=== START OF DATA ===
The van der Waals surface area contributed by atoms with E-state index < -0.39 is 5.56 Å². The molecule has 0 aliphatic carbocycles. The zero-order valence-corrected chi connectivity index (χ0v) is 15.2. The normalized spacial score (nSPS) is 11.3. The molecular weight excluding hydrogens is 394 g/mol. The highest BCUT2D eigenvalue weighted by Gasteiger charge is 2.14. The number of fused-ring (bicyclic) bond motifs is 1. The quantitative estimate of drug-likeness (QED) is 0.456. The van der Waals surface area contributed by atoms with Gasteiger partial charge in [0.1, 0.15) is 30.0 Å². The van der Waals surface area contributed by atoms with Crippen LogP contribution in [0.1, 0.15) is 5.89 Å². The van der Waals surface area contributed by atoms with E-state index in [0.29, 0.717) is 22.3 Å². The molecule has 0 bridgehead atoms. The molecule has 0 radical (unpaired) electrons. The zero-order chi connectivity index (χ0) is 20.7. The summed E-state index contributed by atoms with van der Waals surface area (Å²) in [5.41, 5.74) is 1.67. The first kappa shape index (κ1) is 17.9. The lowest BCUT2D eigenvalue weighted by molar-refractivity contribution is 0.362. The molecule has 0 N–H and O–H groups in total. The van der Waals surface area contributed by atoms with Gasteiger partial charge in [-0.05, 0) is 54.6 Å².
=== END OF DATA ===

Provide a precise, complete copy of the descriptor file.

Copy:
The van der Waals surface area contributed by atoms with E-state index < -0.39 is 5.56 Å². The molecule has 0 aliphatic carbocycles. The zero-order valence-corrected chi connectivity index (χ0v) is 15.2. The normalized spacial score (nSPS) is 11.3. The molecular weight excluding hydrogens is 394 g/mol. The highest BCUT2D eigenvalue weighted by Gasteiger charge is 2.14. The number of fused-ring (bicyclic) bond motifs is 1. The quantitative estimate of drug-likeness (QED) is 0.456. The van der Waals surface area contributed by atoms with Gasteiger partial charge in [0.1, 0.15) is 30.0 Å². The van der Waals surface area contributed by atoms with Crippen LogP contribution in [0.1, 0.15) is 5.89 Å². The van der Waals surface area contributed by atoms with E-state index in [0.29, 0.717) is 22.3 Å². The molecule has 0 bridgehead atoms. The molecule has 0 radical (unpaired) electrons. The zero-order chi connectivity index (χ0) is 20.7. The summed E-state index contributed by atoms with van der Waals surface area (Å²) in [5.41, 5.74) is 1.67. The first kappa shape index (κ1) is 17.9. The lowest BCUT2D eigenvalue weighted by molar-refractivity contribution is 0.362. The molecule has 0 N–H and O–H groups in total. The van der Waals surface area contributed by atoms with Gasteiger partial charge in [-0.05, 0) is 54.6 Å².